Bodies of boas and pythons can move in a worm-like extended fashion by passing waves of shortening down their bodies.


"A few snakes, such as boas and pythons, can move forward when extended lengthwise in a wormlike fashion rather than with their bodies bent into curves. They're not fast, and the behavior seems to be used for a stealthy approach to prey. With backbones fixing their lengths, they can't work exactly like earthworms--they instead use waves of shortening that pass rearward along a powerful lengthwise band of ventral muscle. So the top of the snake moves steadily. Meanwhile, its bottom has a stop and start motion as successive segments are fixed to the ground while the ones behind the fixed ones are shortened and those in front of the fixed ones are lengthened. Moving segments are raised slightly above the fixed ones--it looks as if the snake is walking on its ribs, although it is not. Gray (1968) and Gans (1974) give good descriptions." (Vogel 2003:488-489)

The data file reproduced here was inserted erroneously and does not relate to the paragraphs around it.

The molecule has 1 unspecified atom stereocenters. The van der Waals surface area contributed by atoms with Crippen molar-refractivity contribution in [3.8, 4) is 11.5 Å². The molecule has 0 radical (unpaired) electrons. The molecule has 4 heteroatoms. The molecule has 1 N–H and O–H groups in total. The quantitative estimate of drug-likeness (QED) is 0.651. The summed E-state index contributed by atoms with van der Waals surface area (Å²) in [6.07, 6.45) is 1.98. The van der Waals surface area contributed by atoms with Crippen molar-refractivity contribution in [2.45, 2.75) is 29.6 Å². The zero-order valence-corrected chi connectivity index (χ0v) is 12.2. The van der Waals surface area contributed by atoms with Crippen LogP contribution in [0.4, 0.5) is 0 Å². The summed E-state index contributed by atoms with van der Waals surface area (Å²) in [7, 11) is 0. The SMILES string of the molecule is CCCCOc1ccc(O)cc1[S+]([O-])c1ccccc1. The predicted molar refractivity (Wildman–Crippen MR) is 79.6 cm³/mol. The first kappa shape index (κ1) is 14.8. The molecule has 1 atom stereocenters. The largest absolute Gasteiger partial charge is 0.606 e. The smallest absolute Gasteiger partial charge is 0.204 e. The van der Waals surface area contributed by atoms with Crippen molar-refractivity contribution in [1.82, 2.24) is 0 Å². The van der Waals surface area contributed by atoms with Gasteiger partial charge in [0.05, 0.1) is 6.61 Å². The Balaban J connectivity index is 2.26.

Comparative Biomechanics: Life's Physical World, Second EditionFebruary 25, 2017
Steven Vogel